So we arrived in the village Young Chuem on January 7th about 11:30pm. Here we were to stay in the house of Poo’s cousin Jay. She lives here with her mom and dad. Her two brothers don’t live with them. The younger brother lives and work in Bangkok and the other with his wife in another village. And the dad we basically only saw to the meals. At all other times he was out at their farm, just outside the village, where he was taking care of the animals.
In the house both Poo and I and my mom had a room on the first floor of the house. Each room with a mattress on the floor and a mosquito net. Primitive, but quite ok! Poo’s mother and father, and also her two children stayed in the house of the grandfather.
We didn’t really have any dinner that night, so Poo and her cousin were now cooking it for us. The kitchen of the house was not really a kitchen after the normal western standards! It was a container with open fire (charcoal) where the wok was used to cook the food. No kitchen tables! All was done on the floor! To someone like me and my mother with our Danish backgrounds, this was something of a sight!
But we had a wonderful dinner before we went to bed.
The next morning my mom and I had our own falang breakfast with the toast and coffee we had bought on the way. The others were eating their own typical Isaan breakfast, primarily consistent of the so-called sticky rice. A special sticky rice that you eat with your fingers and roll into small balls and dip in different other “stuff”. Also they had different types of som-tam. This is their local always seen Isaan papaya salad.
After breakfast we went over to visit the grandfather. He lived about 100 meter from where we stayed. Here we were met by a large group of family. Brothers and sisters of both Poo’s mother and father all live in the village. Many of them had already arrived to see and welcome the falangs. The grandfather is 78 years old, and very sick. We never really found out what exactly is wrong, but it is both something with legs – he cannot work anymore, and also some other parts. But at least he’s not having big pain anymore, as he gets some strong pain-killers.
It is obvious that the family here in Isaan is very poor. And it is understandable why so many want to leave the area, the poorest of Thailand. Poo’s cousin said that she and her mom only were able to make about 4000 Baht per month, on the blankets they make on the “porch” of the house! That’s only approx. USD 110!! The average Thai income is about 6000 Baht. In Bangkok they are able to make a lot more, especially if they work in the tourist areas where tips are an important part of the income.
We went on a tour de Young Chuem. Here we saw the house where Poo used to live, before they moved to Bangkok, when she was 4 years old. The family now had a small restaurant – that is they made a few different types of food with sticky rice and had a table where you could sit and eat. Again very primitive!
The family actually offered us to buy the house back again. And we would only have to pay 6000 Baht!! That’s not even 200 USD! For a whole house! Well I don’t think I could live in that house, I would have to make a new one instead. But even that is not so expensive in Isaan. They say that it typically costs between 100000 and 200000 Baht. And you do see many new houses there too. Must owned by girls married to a farang (falangs cannot own land in Thailand), or girls who have been working years in the “adult entertainment” industry, typically in Bangkok, Pattaya or Phuket, and now have redrawn and live of their falang “sugar daddies” who each month still send them money!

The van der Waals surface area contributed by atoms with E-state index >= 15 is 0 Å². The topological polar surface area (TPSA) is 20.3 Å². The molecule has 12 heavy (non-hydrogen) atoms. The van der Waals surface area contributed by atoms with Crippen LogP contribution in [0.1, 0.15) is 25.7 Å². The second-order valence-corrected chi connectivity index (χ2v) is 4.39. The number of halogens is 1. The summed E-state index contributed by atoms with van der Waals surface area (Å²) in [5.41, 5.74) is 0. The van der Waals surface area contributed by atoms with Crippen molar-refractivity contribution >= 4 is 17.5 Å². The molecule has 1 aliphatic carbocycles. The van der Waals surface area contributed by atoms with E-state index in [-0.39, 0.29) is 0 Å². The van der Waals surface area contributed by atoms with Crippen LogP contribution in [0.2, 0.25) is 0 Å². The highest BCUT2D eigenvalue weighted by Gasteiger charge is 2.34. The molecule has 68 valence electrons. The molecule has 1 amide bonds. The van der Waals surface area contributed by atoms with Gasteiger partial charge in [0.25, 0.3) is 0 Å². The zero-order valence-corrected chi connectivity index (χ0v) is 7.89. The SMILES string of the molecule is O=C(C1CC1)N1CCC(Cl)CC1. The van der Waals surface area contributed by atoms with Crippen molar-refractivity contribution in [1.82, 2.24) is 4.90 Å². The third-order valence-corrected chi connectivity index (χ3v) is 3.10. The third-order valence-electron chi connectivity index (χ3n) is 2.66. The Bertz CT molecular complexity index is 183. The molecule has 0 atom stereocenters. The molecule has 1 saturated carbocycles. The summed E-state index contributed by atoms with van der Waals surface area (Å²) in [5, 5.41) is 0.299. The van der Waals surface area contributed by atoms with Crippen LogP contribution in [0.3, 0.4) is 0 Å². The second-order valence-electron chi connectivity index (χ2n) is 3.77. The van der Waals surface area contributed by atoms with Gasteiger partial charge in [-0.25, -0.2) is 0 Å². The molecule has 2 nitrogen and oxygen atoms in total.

But we also walked a little outside of the village. Here we saw the land that Poo’s older sister and her French husband had bought. A very beautiful piece, with access to the local river. Here they are planning to build a house and retire in a few years.
Well it might be beautiful and very quiet up there, but I could never imagine myself to live there full time!
In the evening the family had prepared a real welcoming party for us. At 5pm we were called over to the house of the grandfather. Here the local “lay-priest” and the family was waiting. We – Poo, me and my mom – were seated on a chair, with our hands in Thai prayer position. The hands was put on a long white cotton string, tied into a big and beautiful flower stand, made of yellow flowers and banana leaves. A local tradition in Isaan.
Then the “lay-priest” started to read long text in Thai, and the family started to take small white cotton strings with knots and tie them round our hands. Some also “attached” with hugs and special welcoming blessings. And sometimes the “lay-priest” said something special and the whole family screamed out the same. Poo translated it for us as “Welcome to Isaan!”.
The tradition with the strings is not only a Isaan tradition, but is used in many Buddhist tradition all over the world (yes also in my own Buddhist center in Copenhagen). The knot contains a blessing, with the wish of happiness and success. And in Isaan an important wish is about having a lot of money.
After 30 minutes the show was over, and the family all sat down on the floor in the middle of the house to eat. We were still seated on our chairs and was also served the sticky rice and different other treats. And at around 8pm the only one left, besides Poo, me and my mom, was Poo’s parents, her cousin and a few more. So we also headed “home” for some coffee.
But it was a very nice evening. And a big experience for us all.